BS in Psychology
Psychology and Child Development Department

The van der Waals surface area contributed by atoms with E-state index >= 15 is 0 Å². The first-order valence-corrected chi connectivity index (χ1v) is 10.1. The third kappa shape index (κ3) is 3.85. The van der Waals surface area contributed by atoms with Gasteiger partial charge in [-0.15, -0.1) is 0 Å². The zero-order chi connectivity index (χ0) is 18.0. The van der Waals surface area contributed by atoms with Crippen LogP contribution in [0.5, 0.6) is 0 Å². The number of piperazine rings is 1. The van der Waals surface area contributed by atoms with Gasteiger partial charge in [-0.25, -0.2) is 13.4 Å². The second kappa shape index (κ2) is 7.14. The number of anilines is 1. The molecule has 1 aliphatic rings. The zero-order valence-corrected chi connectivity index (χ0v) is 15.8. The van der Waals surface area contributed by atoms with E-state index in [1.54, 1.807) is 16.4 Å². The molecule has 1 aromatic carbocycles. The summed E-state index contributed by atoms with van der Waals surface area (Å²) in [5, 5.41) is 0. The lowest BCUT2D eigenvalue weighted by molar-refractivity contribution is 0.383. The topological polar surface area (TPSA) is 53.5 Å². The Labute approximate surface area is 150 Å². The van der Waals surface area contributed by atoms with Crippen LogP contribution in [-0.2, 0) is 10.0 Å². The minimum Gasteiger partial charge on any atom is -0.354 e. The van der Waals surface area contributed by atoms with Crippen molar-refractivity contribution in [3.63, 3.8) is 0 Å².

Ninety Cal Poly students participated in a study to test the hypothesis that e-negotiators would be more likely than face-to-face (FTF) negotiators to employ unethical or competitive negotiation styles in a subsequent negotiation after being lied to in a previous negotiation. Sixty-four Cal Poly students were randomly assigned to partake in a computer mediated or FTF negotiation over the sale of a car. After the initial negotiation was completed, buyers in each condition were led to believe they had been lied to about the accident history of the car. Participants then completed The Incidents in Negotiation Questionnaire by Robinson, Lewicki, and Donahue (2000) and The Conflict Behaviors Questionnaire (Rahim, 1983). These questionnaires were used to compare e-negotiators' view of unethical behavior and competitive negotiation styles to views of FTF negotiators. Twenty-six participants did not negotiate but completed surveys and acted as a comparison group. An independent means t test was conducted, and a significance level of p< .05 was used. Contrary to the hypothesis, FTF negotiators reported a higher likelihood of using competitive negotiation styles, competitive bargaining, misrepresentation, and overall unethical behavior in future negotiations.